As the year wound down we said farewell to students who were heading to courses or to employment. It is gratifying to hear our remaining students remind each other what being ‘work-ready’ means and how they can practice this within the school environment. All involved with the SSC acknowledge the privilege that it is to participate in the wider JHC community.
We have had a wonderful year in the Support Centre. Our students have enjoyed successes in a number of areas and the Seniors in particular have participated in many cultural and sporting experiences. We have enjoyed the Ball, days in Gore ice skating, Swimming and Athletics. We are topping it all off with an end of year camp in Queenstown which we are all looking forward to immensely, probably more so because we have fundraised to pay for the camp ourselves! Seniors who are leaving school for work have enjoyed working in new placements such as Koha Kai and Southland Disabilities Enterprises; placements they will be able to continue working in when they leave school.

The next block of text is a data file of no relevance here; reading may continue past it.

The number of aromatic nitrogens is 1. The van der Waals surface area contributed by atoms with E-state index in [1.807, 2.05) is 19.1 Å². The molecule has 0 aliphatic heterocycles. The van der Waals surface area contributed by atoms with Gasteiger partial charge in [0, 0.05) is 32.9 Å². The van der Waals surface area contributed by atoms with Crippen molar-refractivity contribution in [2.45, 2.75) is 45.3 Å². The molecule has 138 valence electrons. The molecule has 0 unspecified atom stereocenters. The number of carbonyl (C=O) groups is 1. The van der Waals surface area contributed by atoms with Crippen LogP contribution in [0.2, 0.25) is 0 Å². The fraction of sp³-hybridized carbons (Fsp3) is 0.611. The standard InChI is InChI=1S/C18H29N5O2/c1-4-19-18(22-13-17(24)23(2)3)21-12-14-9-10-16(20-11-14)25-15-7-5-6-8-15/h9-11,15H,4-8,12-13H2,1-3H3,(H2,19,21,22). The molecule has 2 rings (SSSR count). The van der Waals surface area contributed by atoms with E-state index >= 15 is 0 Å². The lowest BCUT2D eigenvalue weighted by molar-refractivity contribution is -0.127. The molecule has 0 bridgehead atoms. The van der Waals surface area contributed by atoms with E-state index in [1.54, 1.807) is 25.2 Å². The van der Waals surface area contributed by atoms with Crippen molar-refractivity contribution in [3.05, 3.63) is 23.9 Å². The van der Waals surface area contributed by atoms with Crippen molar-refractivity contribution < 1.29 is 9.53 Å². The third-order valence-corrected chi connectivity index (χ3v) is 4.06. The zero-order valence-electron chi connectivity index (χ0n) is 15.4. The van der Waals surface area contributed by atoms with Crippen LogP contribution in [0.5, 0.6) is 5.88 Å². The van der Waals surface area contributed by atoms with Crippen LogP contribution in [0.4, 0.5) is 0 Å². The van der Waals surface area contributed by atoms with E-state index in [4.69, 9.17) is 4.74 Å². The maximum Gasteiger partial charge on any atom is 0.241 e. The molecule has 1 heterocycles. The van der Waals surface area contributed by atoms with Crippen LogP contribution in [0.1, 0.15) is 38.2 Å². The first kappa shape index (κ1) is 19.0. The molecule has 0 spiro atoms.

This year Mrs Du Preez was impressed by the Year Nine and Ten Students’ quality of work on personal poetry. She decided that the quality was of exceptional standard and happily submitted it to “Interrobang 17” committee for approval. Kyle Hodge’s ‘Found’ poetry was
selected by the committee to be published. Kyle was published on his own merit.
Our students also participated in the ‘World War 1 - Postcards from the Front’ challenge. In Social Studies we looked at how Anzac Day offers every New Zealander the chance to consider the impact of the First World War and remember those who served. During WW1 silk embroidered postcards were created by French and Belgian women to sell as souvenirs to soldiers fighting in Europe. The postcards created are our own postcards made to send home to family.
The Judges were charged with selecting works that would challenge viewers’ perception of textile works yet retaining the tradition as a reference to the past. Congratulations to Alex Nicholls, Jonathan Checketts, Jack Harvey, Kaitlyn Crawford and Chontae McMurdo who had their work selected for the exhibition. ‘Creative Construction: a Story in Textiles’ during the National Quilt Symposium Christchurch 2017.
On a sporting note: Jack Harvey went to Maadi cup and has written about his experiences.